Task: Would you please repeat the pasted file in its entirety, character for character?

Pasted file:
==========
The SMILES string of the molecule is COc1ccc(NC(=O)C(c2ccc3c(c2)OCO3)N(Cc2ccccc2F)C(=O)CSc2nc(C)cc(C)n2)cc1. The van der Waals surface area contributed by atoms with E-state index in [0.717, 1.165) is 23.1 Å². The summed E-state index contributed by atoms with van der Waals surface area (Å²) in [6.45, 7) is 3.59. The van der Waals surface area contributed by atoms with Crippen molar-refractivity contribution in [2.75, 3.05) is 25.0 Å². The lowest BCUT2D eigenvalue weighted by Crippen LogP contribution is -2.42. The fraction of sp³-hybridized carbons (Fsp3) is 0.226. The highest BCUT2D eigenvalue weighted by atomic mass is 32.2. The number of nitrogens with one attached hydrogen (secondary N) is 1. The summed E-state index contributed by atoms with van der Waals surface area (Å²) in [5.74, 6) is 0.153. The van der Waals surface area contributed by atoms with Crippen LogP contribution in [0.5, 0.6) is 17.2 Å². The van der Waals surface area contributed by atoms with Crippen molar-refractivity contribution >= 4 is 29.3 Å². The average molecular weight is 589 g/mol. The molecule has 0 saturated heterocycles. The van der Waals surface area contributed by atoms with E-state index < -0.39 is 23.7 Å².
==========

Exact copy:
The SMILES string of the molecule is COc1ccc(NC(=O)C(c2ccc3c(c2)OCO3)N(Cc2ccccc2F)C(=O)CSc2nc(C)cc(C)n2)cc1. The van der Waals surface area contributed by atoms with E-state index in [0.717, 1.165) is 23.1 Å². The summed E-state index contributed by atoms with van der Waals surface area (Å²) in [6.45, 7) is 3.59. The van der Waals surface area contributed by atoms with Crippen molar-refractivity contribution in [2.75, 3.05) is 25.0 Å². The lowest BCUT2D eigenvalue weighted by Crippen LogP contribution is -2.42. The fraction of sp³-hybridized carbons (Fsp3) is 0.226. The highest BCUT2D eigenvalue weighted by atomic mass is 32.2. The number of nitrogens with one attached hydrogen (secondary N) is 1. The summed E-state index contributed by atoms with van der Waals surface area (Å²) in [5.74, 6) is 0.153. The van der Waals surface area contributed by atoms with Crippen LogP contribution in [0.5, 0.6) is 17.2 Å². The van der Waals surface area contributed by atoms with Crippen molar-refractivity contribution >= 4 is 29.3 Å². The average molecular weight is 589 g/mol. The molecule has 0 saturated heterocycles. The van der Waals surface area contributed by atoms with E-state index < -0.39 is 23.7 Å².